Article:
How does Acupuncture work?
Acupuncture has been shown in clinical trials to raise levels of specific hormones, prostaglandins, white blood cells, gamma-globulins and anti-bodies generally. It influences the release of neurotransmitters, substances that transmit nerve impulses to the brain, and releases endorphins, our natural pain killers and “Feel Good” chemicals. Other theories involve the central nervous system and the cardiovascular system as well as influencing the electrical currents of the body.
Traditional Chinese Medicine believes the body and mind are to be kept in a fine balance of Yin and Yang to resist disease, and one of the ways is to keep Qi (Chi) flowing smoothly throughout the body.
Qi flows through energy channels called meridians, on which acupuncture points are located. Factors such as injury, emotional and physical stress, poor nutrition, infection and disease interrupt this smooth flow of Qi. By inserting fine needles on specific points along meridians, the acupuncturist aims to restore the free flow of Qi and trigger your body’s natural healing response.
What Does Acupuncture Treat?
The World Health Organization (WHO) has produced a long list of conditions for which Traditional Chinese Medicine such as Acupuncture is of benefit.
This includes: asthma, bronchitis, sinusitis, migraine and headaches, hayfever, indigestion, constipation, IBS, osteo and rheumatoid arthritis, back/neck and shoulder/knee pain, strains and sprains and other soft tissue injuries, PMT, irregular or painful periods, menopause, fluid retention, skin disorders, neurological disorders such as Parkinson’s, Alzheimer’s, insomnia, and following cardiovascular accidents such as a stroke. In addition, acupuncture is used for addictions to smoking, alcohol, drugs, and other substances. Acupuncture is especially good for pain relief, from musculoskeletal pain, plantar fasciitis to trigeminal neuralgia and shingles.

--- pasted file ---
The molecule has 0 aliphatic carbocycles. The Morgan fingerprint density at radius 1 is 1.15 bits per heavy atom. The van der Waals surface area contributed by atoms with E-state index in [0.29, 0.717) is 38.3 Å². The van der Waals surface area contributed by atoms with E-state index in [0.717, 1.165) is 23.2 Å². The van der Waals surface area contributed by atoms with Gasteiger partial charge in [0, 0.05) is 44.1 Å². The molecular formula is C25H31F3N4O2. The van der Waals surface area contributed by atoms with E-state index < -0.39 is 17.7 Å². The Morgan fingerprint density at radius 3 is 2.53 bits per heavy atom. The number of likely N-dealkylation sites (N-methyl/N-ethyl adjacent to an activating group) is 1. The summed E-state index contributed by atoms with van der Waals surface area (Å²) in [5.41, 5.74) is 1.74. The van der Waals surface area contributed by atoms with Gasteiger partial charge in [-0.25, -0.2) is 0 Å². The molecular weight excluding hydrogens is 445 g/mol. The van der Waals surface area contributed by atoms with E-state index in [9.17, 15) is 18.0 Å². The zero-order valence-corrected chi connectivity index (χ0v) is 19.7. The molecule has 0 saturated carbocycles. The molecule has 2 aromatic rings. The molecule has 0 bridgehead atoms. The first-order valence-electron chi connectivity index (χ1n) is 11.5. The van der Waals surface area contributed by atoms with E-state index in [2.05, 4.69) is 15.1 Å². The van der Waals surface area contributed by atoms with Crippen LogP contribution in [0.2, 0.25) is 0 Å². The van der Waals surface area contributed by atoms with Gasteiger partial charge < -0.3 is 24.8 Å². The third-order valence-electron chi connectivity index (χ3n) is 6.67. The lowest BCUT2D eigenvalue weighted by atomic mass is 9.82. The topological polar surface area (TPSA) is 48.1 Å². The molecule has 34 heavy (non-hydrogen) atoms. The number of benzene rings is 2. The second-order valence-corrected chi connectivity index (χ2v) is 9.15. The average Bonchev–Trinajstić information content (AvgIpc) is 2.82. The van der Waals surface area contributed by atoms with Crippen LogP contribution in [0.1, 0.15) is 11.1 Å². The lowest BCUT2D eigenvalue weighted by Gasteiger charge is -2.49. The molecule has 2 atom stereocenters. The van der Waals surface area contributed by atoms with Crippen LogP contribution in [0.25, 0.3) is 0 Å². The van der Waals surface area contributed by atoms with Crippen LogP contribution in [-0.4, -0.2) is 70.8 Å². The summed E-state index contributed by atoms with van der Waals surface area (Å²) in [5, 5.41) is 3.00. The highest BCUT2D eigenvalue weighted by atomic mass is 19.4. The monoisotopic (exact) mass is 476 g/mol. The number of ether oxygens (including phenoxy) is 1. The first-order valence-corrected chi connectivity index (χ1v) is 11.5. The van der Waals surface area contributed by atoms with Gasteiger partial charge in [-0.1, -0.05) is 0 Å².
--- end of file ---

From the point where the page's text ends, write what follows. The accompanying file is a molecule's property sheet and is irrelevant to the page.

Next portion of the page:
NICE recommended uses
The National Institute for Health and Clinical Excellence (NICE) provides guidelines to the NHS on use of treatments and care of patients. Currently, NICE recommends that acupuncture is considered as a treatment option for:
More research is happening to validate acupuncture to the scientific community. Follow us on Facebook and Twitter for research updates. In the meantime, it continues to be a successful complementary treatment to conventional medicine. The NHS Choices website states that recent scientific trials conducted to investigate the effect of acupuncture found that acupuncture had a beneficial effect on these conditions:
- chronic back pain
- dental pain
- pain and discomfort during gastrointestinal endoscopy
- nausea and vomiting after an operation
- pain and discomfort during oocyte retrieval (a procedure used during IVF)
- osteoarthritis of the knee
Is all acupuncture the same?
No, it isn’t. There are various systems of it and varying training times. Traditional Chinese and Oriental acupuncture are complex systems and take a few years, typically 3 to 4, to learn and master. Western acupuncture or dry needling is a trigger point system which can be learnt in less than a week and is usually practised by medical doctors, physiotherapists, osteopaths and sports masseurs for pain management.
At St. Johns Community Acupuncture we are TCM trained practitioners so we can offer you treatment options for pain management as well as for a wider range of symptoms.